Rackham is telling you your product isn't the reason customers buy. And why should they? To them, your product isn't much different than the next guy. Rackham says if everything seems the same, then your customer's experience with your sales person is what matters most. But that's only the beginning of my story.

A Downpour

What's the old saying, when it rains, it pours? I'd say in the home building industry, it's pouring. If it isn't interest rates, it's cancellations; and if it isn't cancellations, it's "monster" incentives.

And if that isn't bad enough, noted real-estate consultant and GIANTS columnist John Burns just reported that 86 percent of America's markets are overpriced. But even with all of these things going on, it's not what's causing all of your problems. Your problems stem from differentiation.

Builders are terrible when it comes to differentiation. If you don't believe me, just look at the Sunday newspaper. Every builder is the same. They're either running a lifestyle, an interest rate or a discount advertisement. How's a customer suppose to decide?

Differentiate or Die

Builders aren't doing anything to help themselves or help their customers, who need to be able to differentiate to make a decision. And if customers can't differentiate, they can't justify choosing you let alone spending the extra money if you're not priced lower than your competition. But that's just half of the problem.

Maybe worst of all, home builders have never taught their sales associates what they need to do to be different — and that different means "adding value" to their customers' shopping process. Believe me, in the last few months I think I've seen and heard it all.

Here's what sales associates have told me they do to add value to their customer's shopping experience:

  • Be nice to customers when they arrive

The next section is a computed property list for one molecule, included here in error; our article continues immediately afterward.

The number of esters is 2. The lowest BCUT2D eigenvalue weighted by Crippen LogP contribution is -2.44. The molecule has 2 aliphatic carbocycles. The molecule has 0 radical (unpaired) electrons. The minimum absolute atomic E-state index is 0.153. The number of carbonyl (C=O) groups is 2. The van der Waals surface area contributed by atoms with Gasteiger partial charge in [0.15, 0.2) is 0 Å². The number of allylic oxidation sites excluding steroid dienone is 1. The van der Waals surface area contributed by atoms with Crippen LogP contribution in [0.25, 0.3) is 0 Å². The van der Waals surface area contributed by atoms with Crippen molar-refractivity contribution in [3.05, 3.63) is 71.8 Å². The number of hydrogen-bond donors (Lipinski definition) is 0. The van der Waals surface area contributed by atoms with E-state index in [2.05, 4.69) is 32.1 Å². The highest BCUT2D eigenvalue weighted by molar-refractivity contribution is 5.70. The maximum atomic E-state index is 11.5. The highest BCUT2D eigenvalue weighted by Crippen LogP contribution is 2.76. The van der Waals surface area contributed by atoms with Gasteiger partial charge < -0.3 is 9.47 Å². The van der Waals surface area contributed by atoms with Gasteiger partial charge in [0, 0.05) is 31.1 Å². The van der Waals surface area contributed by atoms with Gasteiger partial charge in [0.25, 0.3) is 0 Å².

• Offer water and cookies
  • Point out standards in the models
  • Take customers to see home sites and field models

I'm not sure about you, but it makes me crazy when I hear answers like this. Aren't these things just the table stakes you need to play the game? As far as I can tell, everyone is nice these days who doesn't offer cookies and water, or point out standards and options or take customers to see field models and home sites. When did the basics become value added?

Adding Value

So far we've figured out that the answer is your sales associate. The question is, "What needs to happen to turn them into a competitive advantage? In other words, what does your process need to accomplish to provide a world class experience for your customers? The answer is simple.

Here's how you can evaluate your own selling process: Ask yourself these simple questions and you'll know what you need to do:

  • Does your sales process match your customer's shopping process?
  • Does your sales process improve efficiency?
  • Does your sales process commonly turn ordinary people into superstars?
  • Does your sales process cause you to be different than your competitors?
  • Is your sales process based on critical success behaviors?

There's one final question: what's the Zeitgeist driving you and your sales program? Is it something that causes customers to say, "Wow, what a visit?" or something quite different? Now that you know the answer, the choice is yours.


Author Information
Rick Heaston is president of R.A. Heaston and Co., a sales training and marketing firm. You can reach him at rick@touchpointselling.com.